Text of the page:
Friday, June 24, 2016

Lead toxicity in childhood

A new policy statement from the Council on Environmental Health of the American Academy of Pediatrics (AAP) aims to prevent lead toxicity in US children.

The statement, published online June 20 in Pediatrics, especially targets US preschoolers who have lead blood level concentrations of 5μg/dL or higher. Although both mean blood lead levels and the prevalence of high blood levels have dropped during the last 4 decades, the National Health and Nutrition Examination Survey found that in 2007 to 2012, about 2.6% of preschoolers, or 535,000 children aged 1 to 5 years, had lead levels at or above this threshold.

No blood lead concentration is considered safe. "Blood lead levels in children have declined dramatically, but new studies have shown that lead exposure still accounts for 24 million lost IQ points and about one in five cases of attention-deficit hyperactivity disorder in US children," lead author Bruce Perrin Lanphear, MD, MPH, a professor of health sciences at Simon Fraser University in Burnaby, British Columbia, Canada, told Medscape Medical News. "Lead has been phased out or banned in gasoline, paint, and water pipes, but children continue to be exposed to the lead remaining in their environment, particularly in paint, dust, soil, and water in and around their homes."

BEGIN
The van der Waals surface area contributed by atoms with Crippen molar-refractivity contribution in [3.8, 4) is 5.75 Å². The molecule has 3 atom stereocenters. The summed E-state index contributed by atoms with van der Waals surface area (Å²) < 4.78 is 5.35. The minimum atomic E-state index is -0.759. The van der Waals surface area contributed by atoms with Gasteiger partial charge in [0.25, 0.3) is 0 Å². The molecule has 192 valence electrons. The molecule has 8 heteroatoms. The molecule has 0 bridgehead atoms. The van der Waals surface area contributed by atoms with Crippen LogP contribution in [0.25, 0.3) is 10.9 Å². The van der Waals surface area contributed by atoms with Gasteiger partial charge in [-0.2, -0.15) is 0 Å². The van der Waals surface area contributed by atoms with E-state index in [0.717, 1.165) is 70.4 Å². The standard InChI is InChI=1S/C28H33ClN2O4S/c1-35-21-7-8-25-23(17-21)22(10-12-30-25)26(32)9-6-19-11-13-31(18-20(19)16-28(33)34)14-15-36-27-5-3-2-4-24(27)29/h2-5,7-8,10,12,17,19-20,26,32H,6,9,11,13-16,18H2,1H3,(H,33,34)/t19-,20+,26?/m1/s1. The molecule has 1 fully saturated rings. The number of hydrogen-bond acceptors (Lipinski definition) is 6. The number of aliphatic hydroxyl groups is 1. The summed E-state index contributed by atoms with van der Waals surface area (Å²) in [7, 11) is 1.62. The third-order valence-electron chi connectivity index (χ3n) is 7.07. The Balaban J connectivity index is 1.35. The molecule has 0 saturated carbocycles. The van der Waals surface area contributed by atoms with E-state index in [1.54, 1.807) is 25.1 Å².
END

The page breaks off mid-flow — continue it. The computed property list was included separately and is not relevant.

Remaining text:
The risk for exposure is greatest in the first 2 years of life, and there are no effective treatments for the permanent developmental and cognitive effects of lead toxicity. The estimated annual cost of childhood lead exposure in the United States is $50 billion, according to the APA document.

"For every $1 invested to reduce lead hazards in housing units, society would benefit by an estimated $17 to $221, a cost– benefit ratio that is comparable with the cost–benefit ratio for childhood vaccines," the statement notes, citing a 2009 study.